At WWE One Night Stand 2006, WWE Superstars who were normally adored by their audiences were met with hissing, catcalling and even threats of violence, whereas fans stood on their feet for every ECW Extremist who walked down the tightly packed entrance of the Hammerstein Ballroom. That night, wrestlers were not just wrestlers, nor were commentators simply commentators, nor were fans just fans. They had all picked their sides and drawn a clear line between “Extremists” and “Superstars.” Where each man stood was up to him, but where he stood meant not only the group of wrestlers for whom he’d cheer, but also what sort of fan he saw himself as.
Opposition is not something new to a professional wrestling fan, as he’s experienced it constantly throughout life. While social binaries (genders, races, classes, etc.) are the obvious examples and though they do represent common imbalances between sets of people, to use an extreme example, Jean-Paul Satre in his short essay, “Anti-Semite and Jew” uses an example of opposition that can be better related back to my purposes. He illustrates the sort of conscious and spiteful “othering” of perceived opponents that I believe was present in 2006 at the Hammerstein Ballroom. He states, “The phrase, ‘I hate the Jews,’ is one that is uttered in chorus; in pronouncing it, one attaches himself to a tradition and to a community.”
Of course, I don’t think any fan is trying to inspire the sort of fear an anti-Semite would want in a Jewish person. The reason I draw this indelicate correlation as opposed to using standard examples of social opposition is that they are too practical in their applications. I know gender theory is more complex than this, but for my purposes I’ll simplify it to, a man considers himself a man because it gives him a clear role in mating. However, in most contemporary contexts the anti-Semite does not need to construct himself as such to fit into a particular social role. Rather, he creates the identity in order to fill a missing piece of himself and perhaps exercise some frustrations for which he can’t objectively identify the proper target.
In our example of One Night Stand 2006, the fans had not aligned themselves with either WWE or the revived ECW for practical social purposes. They had subscribed to the macronarrative surrounding and preceding the event that, upon their respective reflections, revealed one side to be more right than the other, subsequently identifying that other as their perceived source of repression.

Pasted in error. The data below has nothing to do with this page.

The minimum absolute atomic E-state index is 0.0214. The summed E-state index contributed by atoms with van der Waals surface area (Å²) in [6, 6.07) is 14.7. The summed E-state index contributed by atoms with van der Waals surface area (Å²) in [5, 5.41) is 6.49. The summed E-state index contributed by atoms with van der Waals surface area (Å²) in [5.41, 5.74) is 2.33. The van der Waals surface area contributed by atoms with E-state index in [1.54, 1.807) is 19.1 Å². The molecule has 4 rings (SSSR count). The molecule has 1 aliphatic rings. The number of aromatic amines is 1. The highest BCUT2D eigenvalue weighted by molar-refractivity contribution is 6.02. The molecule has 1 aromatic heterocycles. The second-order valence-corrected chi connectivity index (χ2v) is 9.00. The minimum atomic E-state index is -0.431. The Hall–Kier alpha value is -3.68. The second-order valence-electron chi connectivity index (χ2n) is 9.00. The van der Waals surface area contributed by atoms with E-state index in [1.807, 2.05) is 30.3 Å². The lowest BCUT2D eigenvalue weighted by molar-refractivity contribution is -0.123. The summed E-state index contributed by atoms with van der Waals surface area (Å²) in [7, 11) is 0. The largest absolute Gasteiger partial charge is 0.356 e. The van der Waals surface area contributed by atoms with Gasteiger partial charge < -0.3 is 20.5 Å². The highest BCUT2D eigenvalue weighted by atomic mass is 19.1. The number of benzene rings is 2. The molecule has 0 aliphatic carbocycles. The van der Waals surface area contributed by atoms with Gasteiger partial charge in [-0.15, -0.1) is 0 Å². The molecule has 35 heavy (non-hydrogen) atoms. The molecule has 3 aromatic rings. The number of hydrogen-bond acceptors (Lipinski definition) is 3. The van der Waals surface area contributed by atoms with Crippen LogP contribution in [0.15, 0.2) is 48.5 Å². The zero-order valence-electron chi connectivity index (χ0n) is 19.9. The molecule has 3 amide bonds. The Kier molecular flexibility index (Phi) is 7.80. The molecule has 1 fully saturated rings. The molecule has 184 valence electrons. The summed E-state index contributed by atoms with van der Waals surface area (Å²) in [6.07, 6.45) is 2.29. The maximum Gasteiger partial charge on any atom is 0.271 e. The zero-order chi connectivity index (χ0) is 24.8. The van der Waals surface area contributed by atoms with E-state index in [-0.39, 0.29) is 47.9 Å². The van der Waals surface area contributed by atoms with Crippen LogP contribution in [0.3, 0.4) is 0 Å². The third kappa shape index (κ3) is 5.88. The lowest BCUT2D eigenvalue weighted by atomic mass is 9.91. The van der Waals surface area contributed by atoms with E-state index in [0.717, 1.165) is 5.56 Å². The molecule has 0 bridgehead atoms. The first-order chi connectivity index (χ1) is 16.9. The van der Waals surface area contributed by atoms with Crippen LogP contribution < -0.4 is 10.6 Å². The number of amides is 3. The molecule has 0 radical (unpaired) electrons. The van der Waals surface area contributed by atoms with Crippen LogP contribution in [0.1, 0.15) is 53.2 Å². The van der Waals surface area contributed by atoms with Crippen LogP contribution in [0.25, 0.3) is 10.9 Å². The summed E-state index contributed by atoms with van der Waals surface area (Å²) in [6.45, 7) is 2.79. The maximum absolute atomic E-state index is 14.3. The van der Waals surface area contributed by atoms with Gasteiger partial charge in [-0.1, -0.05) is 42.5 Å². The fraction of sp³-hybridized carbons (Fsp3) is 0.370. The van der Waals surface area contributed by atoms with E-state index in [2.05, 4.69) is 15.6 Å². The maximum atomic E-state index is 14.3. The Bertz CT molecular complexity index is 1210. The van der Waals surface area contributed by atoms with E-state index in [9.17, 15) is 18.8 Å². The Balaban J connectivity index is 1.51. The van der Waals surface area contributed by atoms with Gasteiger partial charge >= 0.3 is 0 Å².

We don’t need to look as far back as 2006 in order to see examples of opposition, or even to the program itself. On all the forums, Facebook groups and comment sections, fans often distinguish themselves from marks by declaring themselves “smart marks.” Usually not by openly labeling themselves as smarks, but rather decrying the marks or using wrestling jargon they hope will make clear their association with smart fans. The marks, on the other hand, mostly aren’t aware of the distinction at all and instead occupy themselves with actually enjoying the product rather than telling other people they’re watching it wrong. On second thought, that’s probably too generous. I’m sure marks can be mean on Facebook and YouTube too.
At this point in the reading, we know that, for one, opposition is not contingent on practical social roles; two, it’s created through a conscious othering, whether the other is aware of the division or not; and three, the association with one group over the other may be used to exercise frustrations and (mistakenly) identify their sources. By now, I think it’s safe to move from just the theory of opposition and discuss its applications in wrestling.
To begin with another example, throughout the three-WrestleMania storyarch between John Cena and The Rock, eventually a division was drawn and the opposing camps named “Team Bring It” and the “Cenation.” However, my own description of this event is misleading as the phrase, “a division was drawn,” omits a causal agent, when it’s that causal agent that is crucial in understanding the application of pro wrestling.